Vrijesh Desai, a professional photographer, got shock of his life recently when he was diagnosed with cataract. At the age of 40, his professional life and livelihood depended on his eyesight.
“Vrijesh was seriously worried about his future due to the developing cataract. When the available treatment options including different types of intraocular lenses such as traditional monofocal and multifocal as well as the latest extended range intraocular lenses were explained to him, he opted for the last option,” said Dr Girish Jethwa, a distinguished ophthalmologist at Jethwa Eye Hospital.
“After being implanted with the extended range-of-vision lenses, he returned home the same day. This type of lens makes it easier for patients to transition from day to night vision and it produces less of the halo or glare effect other lenses can cause. Soon after the surgery, did he realize that his quality of vision had improved drastically,” he said.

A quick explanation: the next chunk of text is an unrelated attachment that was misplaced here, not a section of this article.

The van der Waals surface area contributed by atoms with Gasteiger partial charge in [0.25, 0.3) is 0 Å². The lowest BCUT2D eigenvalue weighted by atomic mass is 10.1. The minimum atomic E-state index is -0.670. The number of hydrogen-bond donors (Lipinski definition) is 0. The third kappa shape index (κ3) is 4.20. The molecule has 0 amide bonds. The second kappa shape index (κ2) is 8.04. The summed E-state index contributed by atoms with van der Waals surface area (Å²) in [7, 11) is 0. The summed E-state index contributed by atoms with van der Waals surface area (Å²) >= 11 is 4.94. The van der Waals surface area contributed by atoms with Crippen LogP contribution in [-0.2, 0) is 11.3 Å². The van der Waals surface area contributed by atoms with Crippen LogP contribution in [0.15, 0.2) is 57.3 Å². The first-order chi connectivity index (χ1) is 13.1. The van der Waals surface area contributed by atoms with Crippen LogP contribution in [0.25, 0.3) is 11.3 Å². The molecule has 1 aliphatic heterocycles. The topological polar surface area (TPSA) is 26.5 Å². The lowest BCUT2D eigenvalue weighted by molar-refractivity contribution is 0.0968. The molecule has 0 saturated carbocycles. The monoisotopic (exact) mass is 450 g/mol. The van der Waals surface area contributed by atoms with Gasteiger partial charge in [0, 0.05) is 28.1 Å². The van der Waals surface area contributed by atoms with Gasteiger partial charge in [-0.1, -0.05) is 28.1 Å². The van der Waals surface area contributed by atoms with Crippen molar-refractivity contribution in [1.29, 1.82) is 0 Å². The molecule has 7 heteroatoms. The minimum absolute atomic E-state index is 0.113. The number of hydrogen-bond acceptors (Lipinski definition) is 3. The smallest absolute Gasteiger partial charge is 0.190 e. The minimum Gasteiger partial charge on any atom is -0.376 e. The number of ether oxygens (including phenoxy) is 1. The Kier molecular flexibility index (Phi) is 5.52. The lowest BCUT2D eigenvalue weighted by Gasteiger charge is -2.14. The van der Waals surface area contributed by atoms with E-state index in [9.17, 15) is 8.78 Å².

According to Jethwa, cataract has been a major cause for blindness worldwide and in India it accounts for almost 62 % of the disease burden.
“Projections show that among those aged 50 plus years, the quantum of cataract surgery would double, 3.38 million in 2001 to 7.63 million in 2020, and cataract surgical rate would increase from 24,025 per million for aged 50 years and above in 2001 to 27,817 per million in 2020. Although the prevalence of cataract blindness would decrease, the absolute number of cataract blind would increase from 7.75 million in 2001 to 8.25 million in 2020 due to a substantial increase in the population above 50 years in India over this period,” he said.